A celebrity feud over Totino's pizza, and an update on that Burger King Super Bowl commercial: Tuesday Wake-Up Call

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Welcome to Ad Age's Wake-Up Call, our daily roundup of advertising, marketing, media and digital news. You can get an audio version of this briefing on your Alexa device. Search for "Ad Age" under "Skills" in the Alexa app.

What people are talking about today
Celebrity power couple Chrissy Teigen and John Legend had a misunderstanding about Totino's frozen pizza, and she recounted their domestic spat, in great detail, on Twitter.

"I told John I wouldn't tweet this but I lied here goes," the model and cookbook author wrote. "I am having a totino's craving. I don't want a great pizza. I want a pizza from my childhood." Her husband booked a delivery of Totino's, but when it arrived, she realized he had ordered pizza rolls, not actual pizza. And on and on it went.

So was the whole (adorably relatable) domestic spat actually branded content for the General Mills brand? Teigen says no. "You guys gotta be crazy for thinking totinos would approve an ad saying 'I don't want good pizza, I want totinos,'" she wrote. The brand's official account weighed in too: "Honestly, this would be better than most of our ads."

Revisiting that Burger King Super Bowl commercial
A lot of people were baffled by Burger King's Super Bowl commercial, the one that showed old film footage of Andy Warhol eating a Whopper. It was the lowest-scoring ad in the USA Today Ad Meter, in 58th place, Ad Age's Jessica Wohl reports. But Burger King's chief marketing officer says the low ranking is actually … a good thing. "We're very proud of that," CMO Fernando Machado says. "Ad Meter was never our objective." He says the brand was looking for an uptick in perception and got it. Are the naysayers wrong? Read more about Machado's thinking here.

'Spike and Mike' and more
It's Black History Month, but February has brought a few textbook examples of brands being clueless about inclusion and cultural sensitivity; Gucci's $890 "blackface" sweater was maybe the most glaring example. This week, Ad Age looks back at five ad campaigns where brands got it right, with work that fostered black representation. Because "it doesn't have to be like this. … Ads can spread racial stereotypes, but they can also help to change them," the article says. One favorite: Nike and Wieden & Kennedy's 1980s ads starring Spike Lee and Michael Jordan. Lee directed the ads, which were funny and smart ("It's gotta be the shoes"). Ahmad Islam, CEO and managing partner of Ten35, says the campaign "had mainstream appeal, but it was also unapologetically black." Check out the full list here.

Just briefly:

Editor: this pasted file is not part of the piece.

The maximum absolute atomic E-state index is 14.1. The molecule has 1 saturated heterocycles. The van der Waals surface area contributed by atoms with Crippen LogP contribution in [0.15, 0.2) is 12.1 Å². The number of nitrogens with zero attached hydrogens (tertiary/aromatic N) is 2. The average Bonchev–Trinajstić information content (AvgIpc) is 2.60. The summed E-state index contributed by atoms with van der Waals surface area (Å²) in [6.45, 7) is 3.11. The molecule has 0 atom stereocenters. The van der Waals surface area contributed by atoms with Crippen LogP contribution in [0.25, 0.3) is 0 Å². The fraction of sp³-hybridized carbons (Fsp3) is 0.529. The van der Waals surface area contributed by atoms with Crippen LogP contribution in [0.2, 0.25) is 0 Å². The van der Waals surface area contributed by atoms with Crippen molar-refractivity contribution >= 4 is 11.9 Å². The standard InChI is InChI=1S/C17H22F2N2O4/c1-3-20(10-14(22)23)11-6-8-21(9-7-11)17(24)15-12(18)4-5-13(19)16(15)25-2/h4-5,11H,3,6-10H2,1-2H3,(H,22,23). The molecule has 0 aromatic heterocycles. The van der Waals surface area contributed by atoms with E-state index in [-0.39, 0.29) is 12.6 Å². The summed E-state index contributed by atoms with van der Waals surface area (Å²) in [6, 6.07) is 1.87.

'Digital gangsters'?:
U.K. lawmakers want Facebook to face more regulation. "Companies like Facebook should not be allowed to behave like 'digital gangsters' in the online world, considering themselves to be ahead of and beyond the law," a group of lawmakers say in a report, according to CNN. They also accuse the company of "intentionally and knowingly" violating data privacy and competition laws, CNN Business writes. Facebook denies having broken those laws and adds that it's open to meaningful regulation, CNN says.

Safari: Apple's latest update to its Safari browser, which prevents tracking cookies from working on the open Web, has been driving marketers mad, Ad Age's George P. Slefo reports. "The downside for marketers is that the industry loses a lot of visibility into one's customer and prospect behaviors, as well as the ability to act on this information in real time," one media exec says.

Times Up: "Lisa Borders, the chief executive of Times Up, the Hollywood-led initiative to fight workplace sexual harassment, has resigned after less than four months on the job," The New York Times writes. She cited a family issue that needs her attention.

Never mind: The Academy Awards scrapped a plan to award four Oscars for what many feel are crucial contributions to filmmaking during commercial breaks during next Sunday's ceremony on ABC. The Academy had hoped to shorten the show, but it backtracked after complaints from Spike Lee, Martin Scorsese, George Clooney and others. Read more in Variety.

Corngate: Anheuser Busch InBev and MillerCoors keep upping the ante in their marketing war over corn syrup in light beer. Meanwhile, the beer category in general is losing steam. "We're not crazy about negative advertising. We don't think it's great for the category," Robert Ottenstein, who covers brewers for investment banking advisory firm Evercore ISI, tells Ad Age's E.J. Schultz. "But when things aren't working I guess you try anything."

Ad of the day: If you're tired of the Corngate spat (see above), Budweiser will offer up something a little different during the Academy Awards next weekend. The spot by VaynerMedia stars Charlize Theron and plugs Budweiser Reserve Copper Lager. E.J. Schultz writes, "The ad shows Theron at a bar schooling a bunch of dudes at billiards, darts and a boxing game before defeating one of them at arm wrestling, and all without spilling a drop of her Copper Lager." Check it out here.

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